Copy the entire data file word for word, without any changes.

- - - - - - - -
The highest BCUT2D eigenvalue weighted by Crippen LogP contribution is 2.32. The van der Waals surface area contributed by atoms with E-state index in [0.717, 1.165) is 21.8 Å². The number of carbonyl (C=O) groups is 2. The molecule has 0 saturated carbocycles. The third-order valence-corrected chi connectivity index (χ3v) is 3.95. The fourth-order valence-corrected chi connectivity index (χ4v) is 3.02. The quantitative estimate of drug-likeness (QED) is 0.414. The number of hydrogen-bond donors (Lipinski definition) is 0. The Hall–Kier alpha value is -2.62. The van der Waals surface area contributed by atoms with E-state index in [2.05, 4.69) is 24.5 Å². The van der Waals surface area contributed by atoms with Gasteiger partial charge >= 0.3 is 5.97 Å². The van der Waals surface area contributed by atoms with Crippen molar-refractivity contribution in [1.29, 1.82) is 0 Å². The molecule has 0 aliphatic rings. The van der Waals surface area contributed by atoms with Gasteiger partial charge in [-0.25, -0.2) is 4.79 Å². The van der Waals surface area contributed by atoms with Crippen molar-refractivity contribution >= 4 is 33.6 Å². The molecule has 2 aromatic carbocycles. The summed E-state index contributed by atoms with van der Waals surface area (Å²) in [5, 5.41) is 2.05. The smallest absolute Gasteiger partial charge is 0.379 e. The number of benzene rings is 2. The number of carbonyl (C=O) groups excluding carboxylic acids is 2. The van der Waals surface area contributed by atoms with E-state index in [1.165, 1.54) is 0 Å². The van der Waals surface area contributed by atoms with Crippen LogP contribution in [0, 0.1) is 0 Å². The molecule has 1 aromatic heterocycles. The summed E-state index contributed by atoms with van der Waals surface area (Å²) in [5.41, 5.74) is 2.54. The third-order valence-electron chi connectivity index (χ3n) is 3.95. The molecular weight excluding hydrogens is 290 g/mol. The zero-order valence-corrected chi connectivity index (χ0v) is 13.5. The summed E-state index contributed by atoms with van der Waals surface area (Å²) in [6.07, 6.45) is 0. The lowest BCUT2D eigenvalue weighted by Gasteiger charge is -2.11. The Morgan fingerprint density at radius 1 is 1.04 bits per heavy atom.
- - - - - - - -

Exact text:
The highest BCUT2D eigenvalue weighted by Crippen LogP contribution is 2.32. The van der Waals surface area contributed by atoms with E-state index in [0.717, 1.165) is 21.8 Å². The number of carbonyl (C=O) groups is 2. The molecule has 0 saturated carbocycles. The third-order valence-corrected chi connectivity index (χ3v) is 3.95. The fourth-order valence-corrected chi connectivity index (χ4v) is 3.02. The quantitative estimate of drug-likeness (QED) is 0.414. The number of hydrogen-bond donors (Lipinski definition) is 0. The Hall–Kier alpha value is -2.62. The van der Waals surface area contributed by atoms with E-state index in [2.05, 4.69) is 24.5 Å². The van der Waals surface area contributed by atoms with Gasteiger partial charge >= 0.3 is 5.97 Å². The van der Waals surface area contributed by atoms with Crippen molar-refractivity contribution in [1.29, 1.82) is 0 Å². The molecule has 0 aliphatic rings. The van der Waals surface area contributed by atoms with Gasteiger partial charge in [-0.25, -0.2) is 4.79 Å². The van der Waals surface area contributed by atoms with Crippen molar-refractivity contribution >= 4 is 33.6 Å². The molecule has 2 aromatic carbocycles. The summed E-state index contributed by atoms with van der Waals surface area (Å²) in [5, 5.41) is 2.05. The smallest absolute Gasteiger partial charge is 0.379 e. The number of benzene rings is 2. The number of carbonyl (C=O) groups excluding carboxylic acids is 2. The van der Waals surface area contributed by atoms with E-state index in [1.165, 1.54) is 0 Å². The van der Waals surface area contributed by atoms with Crippen LogP contribution in [0, 0.1) is 0 Å². The molecule has 1 aromatic heterocycles. The summed E-state index contributed by atoms with van der Waals surface area (Å²) in [5.41, 5.74) is 2.54. The third-order valence-electron chi connectivity index (χ3n) is 3.95. The molecular weight excluding hydrogens is 290 g/mol. The zero-order valence-corrected chi connectivity index (χ0v) is 13.5. The summed E-state index contributed by atoms with van der Waals surface area (Å²) in [6.07, 6.45) is 0. The lowest BCUT2D eigenvalue weighted by Gasteiger charge is -2.11. The Morgan fingerprint density at radius 1 is 1.04 bits per heavy atom.